On the occasion and what has Phil done to keep the camp light hearted when needed:
“It is a big occasion, but we have played in big occasions before if you look back to the summer. The USA semi-final was a big occasion, so within the group we have got a lot of experience but I think they know how to manage these big occasions. So, to be honest with you it doesn’t feel any different to any other camp, so I think that is a positive.”

On if Phil does anything if it gets a bit tense in the camp:
“I wouldn’t say I have ever felt it to be too tense to be honest with you. We have got a really good group but I guess on Thursday when we travel down we will have some time to take some time off, go out for food as a team and things like that. That takes you away when you can almost get trapped in a bubble because you are here and this is all you know for nine or ten days. That will be nice and a good opportunity for us to change environment and things like that.
Being a St George’s Park you can’t really get out, there is not anywhere to go, so it will be a nice change to head down to London. But the focus has always got to be the football.”

On the team feeling any pressure due to recent results:
“Yeah, we know that the results haven’t gone the way that we wanted them to go. I don’t think that is necessarily a sign of we’re not working hard enough. I feel like we are doing everything right. Obviously getting the win against Portugal hopefully that can create some momentum going into this game. England v Germany, what better way to try and get the win and in front of all them people it will be a great way to go into the Christmas break and push on for the next year really.”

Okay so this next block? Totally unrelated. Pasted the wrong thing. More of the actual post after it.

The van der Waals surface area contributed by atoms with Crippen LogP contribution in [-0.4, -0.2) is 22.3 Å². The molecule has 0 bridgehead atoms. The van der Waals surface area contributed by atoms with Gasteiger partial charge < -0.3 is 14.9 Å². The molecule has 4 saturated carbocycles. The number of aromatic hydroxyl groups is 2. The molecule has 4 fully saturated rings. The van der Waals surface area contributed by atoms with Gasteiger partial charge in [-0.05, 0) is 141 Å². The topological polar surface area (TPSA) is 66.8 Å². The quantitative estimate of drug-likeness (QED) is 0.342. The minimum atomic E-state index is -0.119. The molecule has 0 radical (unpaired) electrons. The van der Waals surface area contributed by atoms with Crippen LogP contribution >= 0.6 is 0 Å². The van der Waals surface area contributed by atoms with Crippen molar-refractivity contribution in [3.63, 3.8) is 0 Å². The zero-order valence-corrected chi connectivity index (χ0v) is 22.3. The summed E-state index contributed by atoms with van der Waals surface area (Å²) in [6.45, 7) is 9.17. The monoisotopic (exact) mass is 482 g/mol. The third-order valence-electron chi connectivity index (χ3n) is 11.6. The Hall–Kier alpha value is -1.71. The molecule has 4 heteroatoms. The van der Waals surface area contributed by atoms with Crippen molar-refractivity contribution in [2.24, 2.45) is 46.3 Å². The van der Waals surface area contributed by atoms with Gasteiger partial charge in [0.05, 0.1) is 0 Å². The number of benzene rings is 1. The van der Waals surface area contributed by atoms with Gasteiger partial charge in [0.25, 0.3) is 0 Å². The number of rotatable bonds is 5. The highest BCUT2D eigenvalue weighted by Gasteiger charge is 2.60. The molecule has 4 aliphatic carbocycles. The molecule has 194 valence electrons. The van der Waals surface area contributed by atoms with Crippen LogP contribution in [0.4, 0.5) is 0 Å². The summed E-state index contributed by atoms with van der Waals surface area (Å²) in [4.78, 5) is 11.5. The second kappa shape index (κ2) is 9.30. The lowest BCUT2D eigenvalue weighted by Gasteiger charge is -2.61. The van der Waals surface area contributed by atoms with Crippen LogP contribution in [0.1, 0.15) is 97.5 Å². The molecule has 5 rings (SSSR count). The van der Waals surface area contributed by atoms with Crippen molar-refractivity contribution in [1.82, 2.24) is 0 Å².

On whether a win would silence the doubters a little bit:
“Yeah potentially, I guess we kind of try not to focus on that kind of outside perception whether we are winning or we are losing. We know internally that we are in a good place, we have trust in everything that we are doing. So, from that point of view I feel like we are in a good place putting the numbers on the board and hopefully getting the scores to reflect that.”

On how important is this international break is in terms of the grander process that Phil talks about:
“Definitely putting in fixtures playing Germany it’s a high profile game, it will be a tough test. So, in preparation for the She Believes they are always tough, I think it is really important that we have this fixture now because there is quite a long gap until the next camp so to try and create some momentum. Like I have said it will only be a positive and then going into the summer just trying to get as many fixtures to try and create that momentum.”

On performance over result: